Kashmir police chief seeks 'deradicalization camps'
Police chief in Indian-administered Kashmir has endorsed the view to set up deradicalization camps for youth in the region.
The idea was mooted last week by India's first Chief of Defence Staff Bipin Rawat who claimed that children as young as 10-12 were being radicalized in Kashmir.
Asked by a reporter whether he supported Rawat's idea Director General of Police in Kashmir Dilbagh Singh said that it would be a "good sign, good development" if such a facility comes up in Kashmir.
"Pakistan was trying to spread radicalization in this part. Some of our youths, especially young minds have got affected. This should happen. It will help people," Singh told a news conference in Kashmir's capital Srinagar.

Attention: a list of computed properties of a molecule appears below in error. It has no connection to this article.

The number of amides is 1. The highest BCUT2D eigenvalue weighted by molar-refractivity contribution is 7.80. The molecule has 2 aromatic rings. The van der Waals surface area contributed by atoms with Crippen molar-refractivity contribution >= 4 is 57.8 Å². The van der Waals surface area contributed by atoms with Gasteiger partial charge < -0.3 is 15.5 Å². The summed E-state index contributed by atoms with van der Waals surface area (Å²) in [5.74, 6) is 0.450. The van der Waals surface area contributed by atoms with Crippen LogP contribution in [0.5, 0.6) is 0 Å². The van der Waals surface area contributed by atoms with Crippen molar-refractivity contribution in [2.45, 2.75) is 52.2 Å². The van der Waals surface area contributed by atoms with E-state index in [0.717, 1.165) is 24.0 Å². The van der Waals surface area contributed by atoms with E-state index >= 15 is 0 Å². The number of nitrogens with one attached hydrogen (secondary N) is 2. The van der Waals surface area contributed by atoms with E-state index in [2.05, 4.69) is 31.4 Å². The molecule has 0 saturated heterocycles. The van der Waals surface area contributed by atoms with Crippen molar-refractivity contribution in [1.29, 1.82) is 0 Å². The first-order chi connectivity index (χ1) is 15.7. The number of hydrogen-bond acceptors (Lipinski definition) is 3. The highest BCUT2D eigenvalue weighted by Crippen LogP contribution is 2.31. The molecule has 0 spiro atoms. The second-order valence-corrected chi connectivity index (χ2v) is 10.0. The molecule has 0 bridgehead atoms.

He said that security agencies have noticed that detained Kashmiri youth did not seem to "be talking much sense" during their conversations with officials.
"So, if any kind of arrangement having good people from the civil society and experts in this subject besides religious people is made, it would be good," he added.
Indian politicians and security officials have been consistently attributing resurgence in militancy and widespread pro-freedom protests to "radicalization" of Kashmiri youth, a theory separatist leaders and rights activists have dismissed as flawed.
India and Pakistan both hold Kashmir in parts and claim it in full. China also controls part of the contested region, but it is India and Pakistan that have fought two wars over Kashmir.
Some Kashmiri groups in Jammu and Kashmir have been fighting against Indian rule for independence or for unification with neighboring Pakistan.